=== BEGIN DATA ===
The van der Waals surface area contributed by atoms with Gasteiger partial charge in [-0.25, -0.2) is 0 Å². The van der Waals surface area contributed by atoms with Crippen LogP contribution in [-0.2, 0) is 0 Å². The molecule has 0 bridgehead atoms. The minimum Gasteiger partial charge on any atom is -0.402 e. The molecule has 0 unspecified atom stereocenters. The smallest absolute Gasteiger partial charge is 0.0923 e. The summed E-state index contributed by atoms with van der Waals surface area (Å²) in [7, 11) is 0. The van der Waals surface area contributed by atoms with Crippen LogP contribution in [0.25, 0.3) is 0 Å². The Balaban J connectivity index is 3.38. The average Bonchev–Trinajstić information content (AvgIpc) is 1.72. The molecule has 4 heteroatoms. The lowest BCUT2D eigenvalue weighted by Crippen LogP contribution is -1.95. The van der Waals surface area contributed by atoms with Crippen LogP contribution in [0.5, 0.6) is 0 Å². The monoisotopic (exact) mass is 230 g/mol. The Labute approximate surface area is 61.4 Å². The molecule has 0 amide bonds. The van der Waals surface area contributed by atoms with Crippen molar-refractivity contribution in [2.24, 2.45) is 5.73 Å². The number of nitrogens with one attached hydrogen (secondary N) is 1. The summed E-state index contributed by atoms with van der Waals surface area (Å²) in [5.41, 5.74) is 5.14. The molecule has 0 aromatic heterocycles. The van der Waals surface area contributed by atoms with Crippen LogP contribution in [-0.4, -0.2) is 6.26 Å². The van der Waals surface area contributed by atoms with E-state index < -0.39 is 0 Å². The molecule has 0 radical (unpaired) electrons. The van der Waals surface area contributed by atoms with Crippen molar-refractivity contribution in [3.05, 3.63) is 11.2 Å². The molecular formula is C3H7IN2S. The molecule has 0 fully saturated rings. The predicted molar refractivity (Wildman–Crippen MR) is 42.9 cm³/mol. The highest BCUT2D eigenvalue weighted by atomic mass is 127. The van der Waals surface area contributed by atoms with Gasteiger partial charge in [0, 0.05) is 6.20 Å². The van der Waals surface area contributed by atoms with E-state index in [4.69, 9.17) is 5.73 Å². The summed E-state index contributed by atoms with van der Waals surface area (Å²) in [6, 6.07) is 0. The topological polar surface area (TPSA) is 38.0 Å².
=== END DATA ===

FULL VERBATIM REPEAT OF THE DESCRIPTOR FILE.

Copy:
The van der Waals surface area contributed by atoms with Gasteiger partial charge in [-0.25, -0.2) is 0 Å². The van der Waals surface area contributed by atoms with Crippen LogP contribution in [-0.2, 0) is 0 Å². The molecule has 0 bridgehead atoms. The minimum Gasteiger partial charge on any atom is -0.402 e. The molecule has 0 unspecified atom stereocenters. The smallest absolute Gasteiger partial charge is 0.0923 e. The summed E-state index contributed by atoms with van der Waals surface area (Å²) in [7, 11) is 0. The van der Waals surface area contributed by atoms with Crippen LogP contribution in [0.25, 0.3) is 0 Å². The Balaban J connectivity index is 3.38. The average Bonchev–Trinajstić information content (AvgIpc) is 1.72. The molecule has 4 heteroatoms. The lowest BCUT2D eigenvalue weighted by Crippen LogP contribution is -1.95. The van der Waals surface area contributed by atoms with Crippen LogP contribution in [0.5, 0.6) is 0 Å². The monoisotopic (exact) mass is 230 g/mol. The Labute approximate surface area is 61.4 Å². The molecule has 0 amide bonds. The van der Waals surface area contributed by atoms with Crippen molar-refractivity contribution in [2.24, 2.45) is 5.73 Å². The number of nitrogens with one attached hydrogen (secondary N) is 1. The summed E-state index contributed by atoms with van der Waals surface area (Å²) in [5.41, 5.74) is 5.14. The molecule has 0 aromatic heterocycles. The van der Waals surface area contributed by atoms with Crippen LogP contribution in [-0.4, -0.2) is 6.26 Å². The van der Waals surface area contributed by atoms with E-state index < -0.39 is 0 Å². The molecule has 0 radical (unpaired) electrons. The van der Waals surface area contributed by atoms with Crippen molar-refractivity contribution in [3.05, 3.63) is 11.2 Å². The molecular formula is C3H7IN2S. The molecule has 0 fully saturated rings. The predicted molar refractivity (Wildman–Crippen MR) is 42.9 cm³/mol. The highest BCUT2D eigenvalue weighted by atomic mass is 127. The van der Waals surface area contributed by atoms with Gasteiger partial charge in [0, 0.05) is 6.20 Å². The van der Waals surface area contributed by atoms with E-state index in [4.69, 9.17) is 5.73 Å². The summed E-state index contributed by atoms with van der Waals surface area (Å²) in [6, 6.07) is 0. The topological polar surface area (TPSA) is 38.0 Å².